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You know we’re heading towards decent weather when we go to daylight saving time, the last Sunday of September.

Don’t forget to put your clocks forward on Saturday night September 29 before bed, because at 2am Sunday, time will go forward an hour.

Cell phones and other connected devices will change automatically.

The Ōtaki Fire Brigade says it’s also a good time for people to check their smoke alarms and change the batteries.

The time change puts us officially on New Zealand daylight saving time, an hour ahead of New Zealand standard time.

We go back to standard time on Sunday morning April 7, 2019. Daylight saving was first introduced in New Zealand in 1927.

The current times – last Sunday of September to first Sunday of April – have been fixed since 2007.

For the data enthusiasts, here’s a timeline:

1868 — New Zealand officially set a national standard time, called New Zealand Mean Time, at 11 hours and 30 minutes ahead of Greenwich Mean Time (GMT).

1927 — New Zealand first observed daylight saving time. The dates and time difference were changed several times during the following years.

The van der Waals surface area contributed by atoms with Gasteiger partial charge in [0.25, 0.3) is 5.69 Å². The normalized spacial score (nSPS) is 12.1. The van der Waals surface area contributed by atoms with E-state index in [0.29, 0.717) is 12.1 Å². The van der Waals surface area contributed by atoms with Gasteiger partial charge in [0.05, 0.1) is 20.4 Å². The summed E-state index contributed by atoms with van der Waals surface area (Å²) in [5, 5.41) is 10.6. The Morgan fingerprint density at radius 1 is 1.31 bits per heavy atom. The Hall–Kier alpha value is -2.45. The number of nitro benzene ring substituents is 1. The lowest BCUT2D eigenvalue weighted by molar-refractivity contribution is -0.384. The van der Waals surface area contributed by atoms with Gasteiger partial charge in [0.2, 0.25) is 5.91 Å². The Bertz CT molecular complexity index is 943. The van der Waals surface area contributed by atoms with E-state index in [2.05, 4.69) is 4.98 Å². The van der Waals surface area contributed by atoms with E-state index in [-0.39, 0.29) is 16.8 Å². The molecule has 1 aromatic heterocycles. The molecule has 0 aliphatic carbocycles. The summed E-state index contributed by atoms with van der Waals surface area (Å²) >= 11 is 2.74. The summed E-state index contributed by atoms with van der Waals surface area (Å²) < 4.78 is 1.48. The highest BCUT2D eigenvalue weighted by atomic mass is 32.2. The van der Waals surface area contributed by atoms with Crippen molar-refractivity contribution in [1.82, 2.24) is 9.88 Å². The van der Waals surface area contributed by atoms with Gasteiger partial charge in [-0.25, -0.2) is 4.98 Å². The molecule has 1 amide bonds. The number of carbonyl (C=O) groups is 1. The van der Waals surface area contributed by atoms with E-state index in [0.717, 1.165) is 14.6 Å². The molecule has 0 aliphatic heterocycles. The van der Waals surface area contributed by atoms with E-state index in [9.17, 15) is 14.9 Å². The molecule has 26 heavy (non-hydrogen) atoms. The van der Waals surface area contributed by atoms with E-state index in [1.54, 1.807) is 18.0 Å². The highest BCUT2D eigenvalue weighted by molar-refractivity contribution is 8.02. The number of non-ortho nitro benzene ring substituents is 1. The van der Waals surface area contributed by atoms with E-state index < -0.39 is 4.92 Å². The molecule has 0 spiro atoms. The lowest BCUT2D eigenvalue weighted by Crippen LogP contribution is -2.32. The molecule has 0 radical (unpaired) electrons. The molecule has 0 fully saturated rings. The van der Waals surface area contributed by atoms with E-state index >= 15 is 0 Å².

1941 — New Zealand summer time was extended by emergency regulations in the Second World War to cover the whole year.

1946 — New Zealand summer time (12 hours in advance of GMT) was adopted as New Zealand standard time. Daylight saving time was effectively discontinued.

1974-75 — Daylight saving was trialled again in 1974, and introduced in 1975.

1985 — Public attitudes were surveyed and during the next few years the period of daylight saving time was extended twice.

2006-07 — After public debate and a petition presented to Parliament, the period of daylight saving was extended to its current dates.

Put clocks forward


Home page stories from September 2019

Candidates ask questions when the local paper was published with their advertisements missing. READ MORE

Ōtaki College perform a rousing haka that was specially written and choreographed for the college. READ MORE

People packed the Memorial Hall on a sunny Saturday for the eighth annual Ōtaki Community Expo. READ MORE

Ōtaki Community Board had its last meeting on September 3, with elections on the horizon. READ MORE


Home page stories from August 2019

Ōtaki Community loses extraordinary leader with the death of service club activitist Ian Futter. READ MORE

Kaea Hakaraia Hosking and Te Ākauroa Jacob win at the IDIGI HACK young innovator awards in Sydney. READ MORE

First team in the Wellington Rugby League’s history to win four consecutive premier championships. READ MORE

Reverend Marie Collin, honoured to be back in Ōtaki as priest-in-charge at Rangiātea Church. READ MORE


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